The Political Ecology of Ethiopian Hydro-Development
Political ecology offers a broad framework of approaches to investigate the structural causes of environmental crises at local, regional and global levels in relation to the neoliberal world order and its power asymmetries (Perreault et al., 2015; Robbins, 2019). Case studies building upon this framework cover a wide range of topics, many of them in the context of the Global South (Bryant, 2015), and in combination with feminist (Rocheleau et al., 1996; Elmhirst, 2015) and post-colonial approaches (Breslow, 2014; Loftus, 2019). Hydro-development is one of the core themes, with a focus on urban water metabolism (Swyngedouw et al., 2002), hydro-social cycles (Swyngedouw, 2009; Linton and Budds, 2014), and neo-liberal patterns of water governance (Sultana and Loftus, 2019).
From a political ecology perspective, two characteristics of Ethiopia's recent hydro-development policy have been particularly influential. One is the specific architecture of power and its changes in the wake of radical regime shifts and international alignments in recent history. The second relates to the specific forms of environmental governance during different political regimes, which also include the geopolitical position of Ethiopia in relation to its neighbors in the Nile river basin. In the past, Ethiopia was repeatedly struck by severe droughts and famine, which left millions of people at the mercy of international relief organizations. With a population that rose from 22 million in 1960 to almost 120 million in 2020, consecutive governments gave high priority to projects that made use of the available water resources to produce more food, energy, and income for its citizens. This prioritization of hydro-development was further enhanced at the beginning of the new millennium, when high economic growth rates supported the push for modernization. Since then, national development has been driven by massive investments in the country's hydraulic resources, most visibly in the case of the Grand Ethiopian Renaissance Dam and numerous other large and medium-scale dams (Verhoeven, 2021).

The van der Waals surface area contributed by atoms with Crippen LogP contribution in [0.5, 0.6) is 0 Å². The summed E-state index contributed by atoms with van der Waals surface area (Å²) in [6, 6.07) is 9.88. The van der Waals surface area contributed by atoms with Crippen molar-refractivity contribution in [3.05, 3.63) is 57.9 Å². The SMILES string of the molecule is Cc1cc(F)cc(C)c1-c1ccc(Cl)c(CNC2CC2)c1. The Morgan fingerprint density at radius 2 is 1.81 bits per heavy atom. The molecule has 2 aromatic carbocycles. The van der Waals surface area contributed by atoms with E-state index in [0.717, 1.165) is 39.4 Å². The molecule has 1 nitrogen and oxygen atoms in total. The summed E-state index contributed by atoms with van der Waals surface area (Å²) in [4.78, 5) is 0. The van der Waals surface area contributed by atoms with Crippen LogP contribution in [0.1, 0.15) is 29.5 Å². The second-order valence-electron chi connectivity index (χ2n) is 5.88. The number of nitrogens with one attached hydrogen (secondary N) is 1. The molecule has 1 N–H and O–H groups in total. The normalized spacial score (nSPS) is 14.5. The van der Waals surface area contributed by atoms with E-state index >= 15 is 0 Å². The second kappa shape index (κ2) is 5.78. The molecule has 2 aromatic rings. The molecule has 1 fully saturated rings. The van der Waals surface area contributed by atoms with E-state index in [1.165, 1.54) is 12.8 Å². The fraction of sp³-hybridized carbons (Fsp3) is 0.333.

Regarding these national plans, it is a truism that political rhetoric does not always coincide with reality. The history of hydro-development in Ethiopia reveals a striking contrast between the originally formulated targets and what has actually been achieved, such as in the last two 5-year strategic plans. The first Growth and Transformation Plan (GTP 2010-2015) aimed at bringing an additional 658,340 ha of land under irrigation, of which only 283,408 ha were realized, i.e., 43% of the original target. In the same period, energy production was planned to increase from 2,000 to 8,000 MW, of which 4,180 MW was actually achieved, i.e., 52.2%. The second Growth and Transformation Plan (GTP 2015-2020) was even more ambitious, aiming at an increase of power generation capacity to 17,347 MW, an addition of 13,167 MW. The area of large and medium-scale irrigation schemes was planned to increase from 658,340 to 954,000 ha (National Planning Commission, 2016). Yet, the performance of the plan was even more disappointing than the first one, as the total increase of energy production amounted to only 299 MW, and the expansion of irrigated land remained far behind the target. Reliable official figures are not available, but there can be little doubt that this was not really a success story. Despite the poor performance in the past, however, the aspiration to use water as a driver of the country's development and modernization seems to be unchanged. The new 10-year plan (2021–2030) targets an increase of the current electric power generating capacity to 19,000 MW and an expansion of irrigation to 1.2 million ha (Planning Development Comission, 2020).